The lay of Guingamor is an old French Breton Lay, composed sometime in the second half of the 12th Century. Several 19th Century authors suggested that Marie de France had composed this unsigned lay, however most modern academics concur that this was a case of wishful thinking.
Guingamor survives only in one manuscript: MS Novelles Aquisitions Francaises 1104 (Bibliotheque Nationale, Paris). It is a later copy (13th Century?) of several lays, but the majority of the lay has remained unchanged, and the language of the lay can be used to date the original composition.
The lay of Guingamor is often related to the lay of Graelent, as the two stories have several similar plot elements.
The Queen of Brittany falls in love with Guingamor, nephew of the king. She invites him to her chamber and tries to seduce him, but he reuses her. In anger the Queen baits Guingamor with a dare - hunt the white boar - a task to which 10 knights have been lost. Unable to refuse the bait, Guingamor begs a favour of the King. The King grants the favour before learning it is the loan of his precious hunting horse and dogs. The King wishes to refuse (to save the life of his animals, and Guingamor) but cannot, especially when the Queen wickely pleads with him.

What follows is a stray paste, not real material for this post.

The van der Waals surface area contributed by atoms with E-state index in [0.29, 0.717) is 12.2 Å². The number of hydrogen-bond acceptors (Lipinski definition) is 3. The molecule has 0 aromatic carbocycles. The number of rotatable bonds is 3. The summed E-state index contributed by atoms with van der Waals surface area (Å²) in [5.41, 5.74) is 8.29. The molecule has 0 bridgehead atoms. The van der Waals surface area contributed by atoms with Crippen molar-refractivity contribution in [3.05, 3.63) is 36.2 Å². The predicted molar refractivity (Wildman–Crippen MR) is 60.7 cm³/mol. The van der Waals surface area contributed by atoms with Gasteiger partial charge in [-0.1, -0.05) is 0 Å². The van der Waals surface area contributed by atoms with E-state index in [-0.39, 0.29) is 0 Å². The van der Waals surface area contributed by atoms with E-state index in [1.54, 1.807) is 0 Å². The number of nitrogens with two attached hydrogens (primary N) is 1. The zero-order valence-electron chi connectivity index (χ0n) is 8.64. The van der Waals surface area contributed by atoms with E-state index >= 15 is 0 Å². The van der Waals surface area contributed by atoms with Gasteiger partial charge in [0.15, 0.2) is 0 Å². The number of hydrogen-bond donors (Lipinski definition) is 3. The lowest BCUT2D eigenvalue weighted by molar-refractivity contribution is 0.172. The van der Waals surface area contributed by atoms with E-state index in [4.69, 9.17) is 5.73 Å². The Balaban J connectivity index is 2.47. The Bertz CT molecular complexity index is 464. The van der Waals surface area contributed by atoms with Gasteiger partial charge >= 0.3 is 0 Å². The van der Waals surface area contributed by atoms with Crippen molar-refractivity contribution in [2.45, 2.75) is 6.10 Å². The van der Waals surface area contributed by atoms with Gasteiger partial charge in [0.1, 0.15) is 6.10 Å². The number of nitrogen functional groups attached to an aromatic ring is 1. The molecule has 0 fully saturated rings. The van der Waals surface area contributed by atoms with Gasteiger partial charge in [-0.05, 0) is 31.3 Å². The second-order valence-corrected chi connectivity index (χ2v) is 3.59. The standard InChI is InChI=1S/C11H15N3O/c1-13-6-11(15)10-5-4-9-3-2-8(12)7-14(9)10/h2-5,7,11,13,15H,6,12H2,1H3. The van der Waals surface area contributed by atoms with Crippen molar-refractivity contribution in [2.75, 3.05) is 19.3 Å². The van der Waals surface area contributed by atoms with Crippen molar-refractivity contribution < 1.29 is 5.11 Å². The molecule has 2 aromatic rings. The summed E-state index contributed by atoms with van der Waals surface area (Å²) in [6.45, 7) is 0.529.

On the hunt, the boar leads Guingamor across a river and into a (too grand to be real) green marble palace. Finding the palace empty of boar, men and the king's hunting dogs, he returns outside where he follows the boar to a (fairy) maiden bathing in a pool. He hides the maiden's clothes so she might remain until he has caught the boar. She objects, Guingamor returns her clothes and she promises her supernatural aid to catch the boar after 3 days as her lover.
After 3 days of diverse entertainments, he catches the boar and returns to his country (to return the king's animals) where he finds 300 years have passed. His lover has warned him not to eat anything on his journey, but he carelessly eats a wild apple. Guingamor instantly becomes old and weak and is led off by two fair (fairy) maidens who tell him off and return him to the green marble palace. A charcoal burner has the boar's head as proof of the tale, but we are left in mystery as to Guingamor's future in the fairy kingdom.
- Weingartner, R. (ed), 1985, "Graelent and Guingamor: Two Breton Lays" Garland Publshing, Inc, New York, ISBN 0-8240-8914-6